Everything has a beginning, a middle and an end, including tours. A 5,000-strong audience at Liverpool's Echo Arena witnessed the final show in this Once in a Lifetime Tour and left us with no doubt that they were joining the party. It was a night of mixed emotions for the entertainers because we have enjoyed being together so much yet we were all trying to catch up with each other during the evening to say our farewells before facing the anticlimax at the end of the tour. One good thing leads to another and I did the 500-mile journey after the gig, arriving at my home in The Highlands at 7.20 this morning, where I was very happy to take a good Sunday rest. I shall not leave these shores again for two weeks when I shall head for Riga and the start of the Christmas Orchestra Tour. There's much to do here and I think the Christmas Tree will be going up this week. I shall really enjoy this break before Smokie's next engagements and take the opportunity to maybe get back in the studio to create Track 6 of "The Code Within" if inspiration strikes. I wish to thank all our fans who have attended this Arena Tour for making it so special for us. Some people travelled a very long way to see the shows (one from Perth in Australia) and every audience got on their feet and sang with us during our short set. It would be great to do it again, and a little bird tells me that this could be more than just a New Year wish.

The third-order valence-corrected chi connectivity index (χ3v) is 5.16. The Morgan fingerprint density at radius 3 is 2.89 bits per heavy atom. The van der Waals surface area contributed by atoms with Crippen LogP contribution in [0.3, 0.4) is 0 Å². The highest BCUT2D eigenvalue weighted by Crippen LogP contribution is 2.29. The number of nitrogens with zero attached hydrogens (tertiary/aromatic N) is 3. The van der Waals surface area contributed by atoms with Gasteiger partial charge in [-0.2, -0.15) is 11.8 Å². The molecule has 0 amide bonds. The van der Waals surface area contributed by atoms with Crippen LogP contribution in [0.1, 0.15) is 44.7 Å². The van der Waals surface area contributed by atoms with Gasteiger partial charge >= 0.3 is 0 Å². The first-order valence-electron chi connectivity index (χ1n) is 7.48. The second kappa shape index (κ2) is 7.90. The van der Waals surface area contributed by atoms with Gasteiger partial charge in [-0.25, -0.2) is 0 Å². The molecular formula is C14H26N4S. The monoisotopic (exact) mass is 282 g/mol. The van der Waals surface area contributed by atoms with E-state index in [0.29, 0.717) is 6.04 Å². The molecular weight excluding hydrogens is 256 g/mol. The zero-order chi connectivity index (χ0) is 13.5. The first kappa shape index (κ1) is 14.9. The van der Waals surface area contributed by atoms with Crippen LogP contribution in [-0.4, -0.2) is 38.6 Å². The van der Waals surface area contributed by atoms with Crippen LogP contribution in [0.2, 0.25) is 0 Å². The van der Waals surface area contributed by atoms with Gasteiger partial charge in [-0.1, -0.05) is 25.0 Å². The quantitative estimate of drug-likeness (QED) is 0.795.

Braving the heavy Friday afternoon traffic, we set off for The Sheffield Motor Point Arena for what has now become a daily habit. Everyone knows everyone and we are united in our quest to put on the best show of the year with which the UK has been presented. Our routine is the same and the reaction we draw from our audience is very similar each night. It's just the location that changes. What has been so impressive on this tour is that we have had the audience on their feet by the end of the show in every location. After tomorrow night this experience will cease and there is bound to be a huge anticlimax once we strike our final note. Of course, for Smokie there is another very exciting tour just round the corner, but this one, in our home country, has had a profound effect on both entertainers and audience. Tomorrow it's Liverpool and then a long journey home. I shall be as happy to be at home as I have been on this tour. It's all good, however I spend my days.